Alabama eliminating DMVs in majority-black counties to stop black people from registering to vote is not an isolated incident. Rather, it’s part of a statewide effort to deny African-Americans any semblance of a decent life.
Kimberly Spruell has to travel 45 miles to the nearest Walmart; 80 miles to the nearest mall; 42 miles to a hospital with more than four doctors; and now 45 miles to the driver’s license office.
She used to go to the state park for picnics but now that’s been shut down.
For years, residents of Wilcox County like Spruell have believed the state’s elected officials had a certain disregard for the Black Belt. And when the state legislature passed measures Sept. 30 to combat the General Fund budget deficit, Wilcox County was directly affected.
In the cuts, Wilcox County lost Roland Cooper State Park, one of the county’s only sources of tourism. The county also lost its driver’s license bureau, which operated one day a week inside a shopping center just west of downtown.
The closest driver’s license offices are now in Selma or Linden – both a 45-minute drive.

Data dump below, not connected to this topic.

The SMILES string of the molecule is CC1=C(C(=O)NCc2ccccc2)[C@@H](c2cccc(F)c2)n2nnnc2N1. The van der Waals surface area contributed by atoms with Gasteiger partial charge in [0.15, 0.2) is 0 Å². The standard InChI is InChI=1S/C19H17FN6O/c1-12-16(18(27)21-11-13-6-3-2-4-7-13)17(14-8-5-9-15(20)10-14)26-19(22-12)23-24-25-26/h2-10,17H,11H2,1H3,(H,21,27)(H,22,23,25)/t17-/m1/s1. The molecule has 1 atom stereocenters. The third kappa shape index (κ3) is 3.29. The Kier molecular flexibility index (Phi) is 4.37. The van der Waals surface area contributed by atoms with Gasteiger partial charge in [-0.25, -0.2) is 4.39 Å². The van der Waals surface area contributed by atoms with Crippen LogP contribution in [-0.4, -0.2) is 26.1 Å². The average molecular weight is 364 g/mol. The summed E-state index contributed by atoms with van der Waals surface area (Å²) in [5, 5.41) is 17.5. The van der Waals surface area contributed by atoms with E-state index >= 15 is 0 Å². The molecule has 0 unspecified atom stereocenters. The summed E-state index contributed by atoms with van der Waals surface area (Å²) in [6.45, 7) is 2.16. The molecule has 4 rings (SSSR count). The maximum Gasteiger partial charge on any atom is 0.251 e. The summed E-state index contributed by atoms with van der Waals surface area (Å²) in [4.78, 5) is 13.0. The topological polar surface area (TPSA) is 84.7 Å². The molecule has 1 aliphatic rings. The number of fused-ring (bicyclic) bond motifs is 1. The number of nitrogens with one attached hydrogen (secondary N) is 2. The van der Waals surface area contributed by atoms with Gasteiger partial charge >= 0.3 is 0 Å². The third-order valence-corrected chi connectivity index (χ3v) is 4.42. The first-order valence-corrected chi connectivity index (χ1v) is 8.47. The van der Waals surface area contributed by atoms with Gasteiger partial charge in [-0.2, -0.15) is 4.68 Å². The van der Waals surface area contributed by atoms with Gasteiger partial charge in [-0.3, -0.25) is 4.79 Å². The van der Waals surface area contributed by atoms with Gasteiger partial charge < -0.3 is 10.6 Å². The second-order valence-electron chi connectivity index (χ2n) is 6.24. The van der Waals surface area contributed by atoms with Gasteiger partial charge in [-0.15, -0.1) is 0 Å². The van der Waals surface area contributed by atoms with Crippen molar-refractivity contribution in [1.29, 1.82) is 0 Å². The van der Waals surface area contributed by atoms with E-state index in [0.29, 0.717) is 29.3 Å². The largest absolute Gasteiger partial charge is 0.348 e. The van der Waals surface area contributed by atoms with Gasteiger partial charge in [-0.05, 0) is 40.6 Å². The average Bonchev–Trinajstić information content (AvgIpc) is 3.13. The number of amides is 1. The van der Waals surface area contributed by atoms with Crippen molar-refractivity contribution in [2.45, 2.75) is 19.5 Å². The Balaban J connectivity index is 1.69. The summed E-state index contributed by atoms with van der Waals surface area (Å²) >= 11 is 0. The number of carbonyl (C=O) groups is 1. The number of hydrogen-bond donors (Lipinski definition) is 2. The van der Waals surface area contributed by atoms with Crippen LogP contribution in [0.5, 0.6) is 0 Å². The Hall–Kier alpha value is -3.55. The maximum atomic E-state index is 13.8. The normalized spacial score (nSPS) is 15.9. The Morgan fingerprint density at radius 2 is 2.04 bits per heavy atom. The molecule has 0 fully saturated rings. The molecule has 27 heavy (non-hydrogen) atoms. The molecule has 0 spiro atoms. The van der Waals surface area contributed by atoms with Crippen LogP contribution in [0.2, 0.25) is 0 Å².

Spruell, like 16 percent of the county (the highest in the state as of August 2015), is unemployed. The 34-year-old Marine and National Guard veteran lives completely off her monthly veteran’s benefit check. She wants to work, but there are few jobs.
She can’t move because she has nowhere to go and no money to get there. With a median household income of less than $24,000 in 2013, Wilcox County is the poorest county in Alabama and the sixth poorest county in the nation.
Because of the county’s remoteness, voting can be difficult for many people. Transportation is often a major barrier to voter turnout, Wilcox County Circuit Clerk Ralph Ervin said.
In the 2014 general election, 4,258 Wilcox County residents cast votes for the gubernatorial race – 37 percent of the county’s 2013 U.S. Census estimate of 11,307 total residents. Ervin said more people would vote if they had the means to do so.
Which is of course the point of closing the DMVs.